- City, State in Places Landing Page Title - As a best practice, your Google Places listing should almost always point to your homepage. So this is basically telling you to include important keywords in your homepage title tag. Nothing to worry about here - we’ve already done this for you!
- Quantity of Native Google Places Reviews - Lots of positive reviews are a great sign that your business is awesome! You can get some more in-depth information about this in an article I wrote about business reviews and better SEO - it’s slightly outdated but the principles discussed still apply.
- Quality/Authority of Structured Citations - As with links, citations aren’t just about sheer numbers, but quality as well. You can get high quality citations by submitting your site to trusted directories like Yelp, Angie’s List, CitySearch, the Better Business Bureau, etc. Again, check out our Local Listing Booster program if you haven’t already.
- Local Area Code on Places Page - This one is pretty simple. You’re better off listing a local number on your Google Places page rather than using a toll-free number. A local number tells Google that your business is actually located where you say it is.
- HTML NAP Matching Places Page NAP - Another easy one that Pronto already handles for you. The only thing to do here is to make sure the NAP information on your website exactly matches the info on your Places page.
I know 10 is nice round number, but I can’t help throwing in #11 from David Mihm’s list because it’s super relevant to what Pronto can do for you.
- Consistency of Structured Citations - Not only does the NAP information on your website and Google Places page need to match, but it also needs to match across all of your citations. This can seem really daunting especially since your business is probably listed on hundreds of sources around the Web. But don’t worry - Local Listing Booster to the rescue again! This program allows us to manage your NAP info across 100+ directories.
There’s a lot great information included the report, but what can we do with it? Some items are unactionable. Changing your business address to a new city or to a location closer to the centroid isn’t really feasible. There are also a few items that Pronto has already taken care of for you, specifically, #2 Proper Category Associations, #6 City, State in Places Landing Page Title and #10 HTML NAP Matching Place Page NAP, but there is still a lot you can do to improve your chances of ranking in local search results.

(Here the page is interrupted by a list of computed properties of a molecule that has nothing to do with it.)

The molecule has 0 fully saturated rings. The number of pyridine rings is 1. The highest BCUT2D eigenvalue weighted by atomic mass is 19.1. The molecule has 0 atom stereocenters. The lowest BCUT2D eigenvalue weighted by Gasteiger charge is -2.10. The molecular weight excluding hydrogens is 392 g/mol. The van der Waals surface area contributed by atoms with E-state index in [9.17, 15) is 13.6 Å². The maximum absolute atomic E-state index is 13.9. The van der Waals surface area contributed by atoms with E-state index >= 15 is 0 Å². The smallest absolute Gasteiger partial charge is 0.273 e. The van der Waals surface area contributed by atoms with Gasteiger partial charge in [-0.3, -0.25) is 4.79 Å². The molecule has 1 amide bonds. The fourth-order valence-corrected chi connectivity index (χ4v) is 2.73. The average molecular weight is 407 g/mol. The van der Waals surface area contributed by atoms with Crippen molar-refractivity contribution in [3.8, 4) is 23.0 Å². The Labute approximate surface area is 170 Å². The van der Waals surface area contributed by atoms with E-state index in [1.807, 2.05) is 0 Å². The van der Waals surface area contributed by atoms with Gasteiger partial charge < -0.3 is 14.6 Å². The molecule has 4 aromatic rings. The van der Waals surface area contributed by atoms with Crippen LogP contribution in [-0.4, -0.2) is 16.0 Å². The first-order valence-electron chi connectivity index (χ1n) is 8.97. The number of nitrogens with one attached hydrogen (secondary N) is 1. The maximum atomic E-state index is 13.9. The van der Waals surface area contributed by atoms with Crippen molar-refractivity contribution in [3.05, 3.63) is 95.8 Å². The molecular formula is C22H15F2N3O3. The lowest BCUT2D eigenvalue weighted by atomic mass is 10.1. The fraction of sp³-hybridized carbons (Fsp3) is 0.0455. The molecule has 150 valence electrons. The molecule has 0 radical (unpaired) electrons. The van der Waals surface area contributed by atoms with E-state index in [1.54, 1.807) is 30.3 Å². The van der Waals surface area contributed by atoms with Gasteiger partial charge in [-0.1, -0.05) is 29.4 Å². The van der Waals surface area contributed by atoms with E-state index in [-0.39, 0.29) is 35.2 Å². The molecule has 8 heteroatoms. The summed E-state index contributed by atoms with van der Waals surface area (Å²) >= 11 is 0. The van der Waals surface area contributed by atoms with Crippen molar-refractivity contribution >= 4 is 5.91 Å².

As I mentioned previously, the Domain Authority of your website can be improved by building links to your site. You can find resources I’ve put together on link building here and here. Or, there are plenty of SEO companies that provide link building services - just let us know if you would like some recommendations. This will not only help with Local SEO, but with your overall SEO as well.
You also have a bit of control over the reviews you receive on your Google Places listing. Start taking reviews seriously - ask satisfied clients to leave a quick comment, and read this article for more ideas.
Last, but definitely not least, you need to go sign up for our Local Listing Booster program right now! Three of the Top 11 ranking factors deal with citations and this exactly what the program was built to focus on. Our research shows that this program has lead to an average increase in search traffic of over 14%. I’ve written about citations and Local Listing Booster many many times, but I’ll never get tired of pushing it because it’s the right thing to do for your website. And at only $150/year, it would be foolish not to sign up.
Got some questions about citations or Local SEO? Leave a comment below!
SEO & Social Media Manager